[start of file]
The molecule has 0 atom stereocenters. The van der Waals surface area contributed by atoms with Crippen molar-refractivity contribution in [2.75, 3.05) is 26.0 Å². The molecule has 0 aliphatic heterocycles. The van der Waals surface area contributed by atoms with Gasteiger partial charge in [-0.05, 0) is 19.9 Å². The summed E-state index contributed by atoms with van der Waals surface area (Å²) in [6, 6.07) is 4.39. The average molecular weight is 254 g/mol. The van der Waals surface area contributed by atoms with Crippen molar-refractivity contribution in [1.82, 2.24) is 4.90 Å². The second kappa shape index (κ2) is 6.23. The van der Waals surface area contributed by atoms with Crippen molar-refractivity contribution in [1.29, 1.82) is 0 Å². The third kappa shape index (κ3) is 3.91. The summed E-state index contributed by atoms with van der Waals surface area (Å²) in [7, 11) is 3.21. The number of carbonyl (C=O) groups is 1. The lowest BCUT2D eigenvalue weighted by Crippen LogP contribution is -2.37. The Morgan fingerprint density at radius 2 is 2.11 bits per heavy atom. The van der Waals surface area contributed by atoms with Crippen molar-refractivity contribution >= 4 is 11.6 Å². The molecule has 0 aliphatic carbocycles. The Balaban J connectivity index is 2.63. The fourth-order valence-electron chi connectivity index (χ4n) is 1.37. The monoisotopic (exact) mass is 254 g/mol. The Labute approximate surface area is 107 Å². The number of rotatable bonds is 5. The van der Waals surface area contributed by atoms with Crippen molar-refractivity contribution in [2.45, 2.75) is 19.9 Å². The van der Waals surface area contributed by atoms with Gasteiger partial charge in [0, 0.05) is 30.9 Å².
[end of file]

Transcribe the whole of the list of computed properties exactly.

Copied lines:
The molecule has 0 atom stereocenters. The van der Waals surface area contributed by atoms with Crippen molar-refractivity contribution in [2.75, 3.05) is 26.0 Å². The molecule has 0 aliphatic heterocycles. The van der Waals surface area contributed by atoms with Gasteiger partial charge in [-0.05, 0) is 19.9 Å². The summed E-state index contributed by atoms with van der Waals surface area (Å²) in [6, 6.07) is 4.39. The average molecular weight is 254 g/mol. The van der Waals surface area contributed by atoms with Crippen molar-refractivity contribution in [1.82, 2.24) is 4.90 Å². The second kappa shape index (κ2) is 6.23. The van der Waals surface area contributed by atoms with Crippen molar-refractivity contribution in [1.29, 1.82) is 0 Å². The third kappa shape index (κ3) is 3.91. The summed E-state index contributed by atoms with van der Waals surface area (Å²) in [7, 11) is 3.21. The number of carbonyl (C=O) groups is 1. The lowest BCUT2D eigenvalue weighted by Crippen LogP contribution is -2.37. The Morgan fingerprint density at radius 2 is 2.11 bits per heavy atom. The van der Waals surface area contributed by atoms with Crippen molar-refractivity contribution >= 4 is 11.6 Å². The molecule has 0 aliphatic carbocycles. The Balaban J connectivity index is 2.63. The fourth-order valence-electron chi connectivity index (χ4n) is 1.37. The monoisotopic (exact) mass is 254 g/mol. The Labute approximate surface area is 107 Å². The number of rotatable bonds is 5. The van der Waals surface area contributed by atoms with Crippen molar-refractivity contribution in [2.45, 2.75) is 19.9 Å². The van der Waals surface area contributed by atoms with Gasteiger partial charge in [0, 0.05) is 30.9 Å².